It is not in what the theory explains. It is in the fundamental assumption the theory is based on. MOND demands the Newtonian dynamics to be modified in the large scale universe. However, Newtonian mechanics has been proven to be correct from the microscopic atomic scale to the macroscopic scale of the solar system. There is no compelling reason it should not work and need to be modified in the large scale universe since it has never been proven to be incorrect in any other branches of physics. And the assumption doesn’t seem to shed any new lights on any other major cosmological problems.
Furthermore, the problem is not only in their assumption, but also in the missed understanding of the additional long range gravity force that has been eluding the physics community for a long time. Typically known as the tidal gravity force is a conceptually misunderstood force that has never been mathematically formalized but thought to exist if the equivalence principle is assumed to be correct on which general relativity is fundamentally based.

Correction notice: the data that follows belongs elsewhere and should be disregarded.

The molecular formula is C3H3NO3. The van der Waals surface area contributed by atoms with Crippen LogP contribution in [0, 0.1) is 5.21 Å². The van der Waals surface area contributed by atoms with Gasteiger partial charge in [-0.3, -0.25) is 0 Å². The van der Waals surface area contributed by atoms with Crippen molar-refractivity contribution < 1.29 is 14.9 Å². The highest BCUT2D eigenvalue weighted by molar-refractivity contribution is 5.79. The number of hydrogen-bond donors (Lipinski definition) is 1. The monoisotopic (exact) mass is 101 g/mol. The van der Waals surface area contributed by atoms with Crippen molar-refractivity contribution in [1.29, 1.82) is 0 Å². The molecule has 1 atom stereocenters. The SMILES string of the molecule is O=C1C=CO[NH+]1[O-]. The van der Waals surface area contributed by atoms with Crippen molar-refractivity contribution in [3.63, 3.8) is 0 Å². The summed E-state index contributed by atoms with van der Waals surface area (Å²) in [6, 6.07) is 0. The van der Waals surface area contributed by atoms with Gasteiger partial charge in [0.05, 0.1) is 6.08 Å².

The fact that Lens-Thirring force could be derived from dipole gravity force indicates that Lens-Thirring, tidal gravity, the gravito-magnetic forces are fundamentally the many different manifestations of the same dipole gravity force resulting from the rotation of a longitudinal axially asymmetric object like a cone or a hemisphere due to the component wise accumulation of the acceleration induced gravity force.
A theory starting with a totally unjustified assumption and with the missed long range gravity force can not be correct even if it may explain anomalous galactic rotation curves.
The more serious problem with the theory may be on what it doesn’t explain. The jets from the black hole accretion discs and the planet Saturn mystery seem to have nothing to do with MOND.
Of course, one can always argue that MOND was not meant to explain the jets nor the planet Saturn mystery but obviously that's a self defeating argument because dipole gravity was not even meant to explain anything other than finding its own place in general relativity.